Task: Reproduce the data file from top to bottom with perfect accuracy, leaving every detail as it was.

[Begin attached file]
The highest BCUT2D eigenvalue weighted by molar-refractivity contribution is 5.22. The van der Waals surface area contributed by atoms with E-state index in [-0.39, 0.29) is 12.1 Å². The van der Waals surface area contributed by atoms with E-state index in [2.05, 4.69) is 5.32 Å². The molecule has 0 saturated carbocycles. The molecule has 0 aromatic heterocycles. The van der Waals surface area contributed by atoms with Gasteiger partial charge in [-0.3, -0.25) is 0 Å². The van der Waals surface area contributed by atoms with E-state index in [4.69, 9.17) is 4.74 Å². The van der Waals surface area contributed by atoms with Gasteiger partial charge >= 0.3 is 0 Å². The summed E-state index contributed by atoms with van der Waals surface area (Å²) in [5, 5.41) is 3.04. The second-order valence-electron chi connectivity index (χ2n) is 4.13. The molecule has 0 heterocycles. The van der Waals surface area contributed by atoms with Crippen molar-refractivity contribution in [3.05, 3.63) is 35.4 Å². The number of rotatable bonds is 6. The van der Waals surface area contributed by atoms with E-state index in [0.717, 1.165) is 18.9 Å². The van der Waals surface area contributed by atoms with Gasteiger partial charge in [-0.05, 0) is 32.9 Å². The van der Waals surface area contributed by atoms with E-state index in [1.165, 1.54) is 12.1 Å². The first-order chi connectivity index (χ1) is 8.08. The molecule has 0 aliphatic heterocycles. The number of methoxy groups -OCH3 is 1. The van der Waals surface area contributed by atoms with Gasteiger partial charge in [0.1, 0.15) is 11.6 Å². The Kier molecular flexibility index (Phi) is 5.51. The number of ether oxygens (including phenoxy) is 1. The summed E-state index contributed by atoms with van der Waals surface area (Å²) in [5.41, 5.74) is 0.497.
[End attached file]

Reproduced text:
The highest BCUT2D eigenvalue weighted by molar-refractivity contribution is 5.22. The van der Waals surface area contributed by atoms with E-state index in [-0.39, 0.29) is 12.1 Å². The van der Waals surface area contributed by atoms with E-state index in [2.05, 4.69) is 5.32 Å². The molecule has 0 saturated carbocycles. The molecule has 0 aromatic heterocycles. The van der Waals surface area contributed by atoms with Gasteiger partial charge in [-0.3, -0.25) is 0 Å². The van der Waals surface area contributed by atoms with E-state index in [4.69, 9.17) is 4.74 Å². The van der Waals surface area contributed by atoms with Gasteiger partial charge >= 0.3 is 0 Å². The summed E-state index contributed by atoms with van der Waals surface area (Å²) in [5, 5.41) is 3.04. The second-order valence-electron chi connectivity index (χ2n) is 4.13. The molecule has 0 heterocycles. The van der Waals surface area contributed by atoms with Crippen molar-refractivity contribution in [3.05, 3.63) is 35.4 Å². The number of rotatable bonds is 6. The van der Waals surface area contributed by atoms with E-state index in [0.717, 1.165) is 18.9 Å². The van der Waals surface area contributed by atoms with Gasteiger partial charge in [-0.05, 0) is 32.9 Å². The van der Waals surface area contributed by atoms with E-state index in [1.165, 1.54) is 12.1 Å². The first-order chi connectivity index (χ1) is 8.08. The molecule has 0 aliphatic heterocycles. The number of methoxy groups -OCH3 is 1. The van der Waals surface area contributed by atoms with Gasteiger partial charge in [0.1, 0.15) is 11.6 Å². The Kier molecular flexibility index (Phi) is 5.51. The number of ether oxygens (including phenoxy) is 1. The summed E-state index contributed by atoms with van der Waals surface area (Å²) in [5.41, 5.74) is 0.497.